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1.2: The Scientific Method

Difficulty Level: At Grade Created by: CK-12
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Lesson Objectives

  • Describe how the Renaissance period in history changed the approach to science.
  • Identify the steps of the scientific method.
  • Differentiate between the independent variable and the dependent variable in an experiment.
  • Describe how scientists work in research groups and communicate their results.

Lesson Vocabulary

  • control group
  • dependent variable
  • hypothesis
  • independent variable
  • scientific law
  • scientific method
  • theory

Check Your Understanding

Recalling Prior Knowledge

  • How did the ancient practice of alchemy differ from the modern science of chemistry?
  • What are the properties of a well-designed scientific experiment?

Advancements in science are not always planned. Many groundbreaking discoveries in the history of science were made almost completely by accident. However, science follows a rigorous, time-tested process called the scientific method. By applying the scientific method, scientists can be ready for whatever results their research gives them, and many new and important discoveries can be made.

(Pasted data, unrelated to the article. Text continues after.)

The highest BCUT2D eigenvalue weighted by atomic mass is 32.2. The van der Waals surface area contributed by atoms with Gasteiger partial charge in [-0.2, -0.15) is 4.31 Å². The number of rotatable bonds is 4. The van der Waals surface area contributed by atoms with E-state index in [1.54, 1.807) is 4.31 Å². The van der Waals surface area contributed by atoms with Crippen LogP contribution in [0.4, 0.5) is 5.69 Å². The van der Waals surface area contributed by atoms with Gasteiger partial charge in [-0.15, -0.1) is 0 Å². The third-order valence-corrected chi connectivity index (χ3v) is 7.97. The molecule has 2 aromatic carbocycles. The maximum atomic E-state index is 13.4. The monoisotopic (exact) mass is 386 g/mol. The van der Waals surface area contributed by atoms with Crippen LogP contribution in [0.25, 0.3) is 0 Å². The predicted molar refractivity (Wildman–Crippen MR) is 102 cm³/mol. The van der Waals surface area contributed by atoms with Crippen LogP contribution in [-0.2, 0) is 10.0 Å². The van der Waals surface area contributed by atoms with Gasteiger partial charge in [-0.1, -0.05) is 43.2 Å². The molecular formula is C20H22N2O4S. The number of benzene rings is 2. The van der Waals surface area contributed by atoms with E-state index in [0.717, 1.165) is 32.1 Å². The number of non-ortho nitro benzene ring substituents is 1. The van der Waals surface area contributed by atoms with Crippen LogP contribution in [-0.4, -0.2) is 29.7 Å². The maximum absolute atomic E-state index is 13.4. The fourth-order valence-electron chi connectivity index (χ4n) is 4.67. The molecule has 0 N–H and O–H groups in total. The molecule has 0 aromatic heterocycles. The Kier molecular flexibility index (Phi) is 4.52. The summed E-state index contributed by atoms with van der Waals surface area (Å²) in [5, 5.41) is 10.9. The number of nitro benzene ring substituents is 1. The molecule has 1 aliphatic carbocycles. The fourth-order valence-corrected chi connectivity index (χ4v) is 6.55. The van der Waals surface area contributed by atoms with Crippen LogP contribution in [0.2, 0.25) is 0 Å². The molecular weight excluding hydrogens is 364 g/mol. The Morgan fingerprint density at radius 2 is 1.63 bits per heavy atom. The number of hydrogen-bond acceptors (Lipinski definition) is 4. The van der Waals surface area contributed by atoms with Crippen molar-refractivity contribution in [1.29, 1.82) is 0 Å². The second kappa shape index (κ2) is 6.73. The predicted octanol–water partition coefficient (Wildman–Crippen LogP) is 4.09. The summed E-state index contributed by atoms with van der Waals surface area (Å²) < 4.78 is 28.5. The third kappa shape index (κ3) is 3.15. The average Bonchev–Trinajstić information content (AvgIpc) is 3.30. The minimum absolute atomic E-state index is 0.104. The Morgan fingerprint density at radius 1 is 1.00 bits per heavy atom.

Experimental Science

It may surprise you to know that science is, relatively speaking, a very young subject. The Renaissance, which occurred roughly between the 14th and 17th centuries, was a time of great upheaval in Europe. The Middle Ages were dominated by a dogmatic approach to knowledge. The Renaissance ushered in new ways of thinking and great advancements in art, music, and culture. There also came a new emphasis on obtaining knowledge through the processes of observation and experimentation, as opposed to a reliance on older ideas that were based on a less rigorous scientific process. Two individuals who personified the Renaissance approach to science are Leonardo da Vinci and Nicolaus Copernicus. Many credit da Vinci with being the father of modern science. He is renowned for his observations and drawings of human anatomy (Figure below). He also set up controlled experiments to investigate water flow, medical dissection, and the systematic study of movement and aerodynamics. Copernicus was an astronomer who suggested, based on observations, a heliocentric model of the solar system, meaning that Earth and other planets traveled around the Sun. The prevailing doctrine had been that Earth was the center of the Universe and that all celestial bodies must travel around it.

Leonardo da Vinci was a Renaissance artist and scientist who made great advancements in the field of anatomy. (left) The famous Vitruvian Man drawing; (right) A document showing the anatomy of the human arm.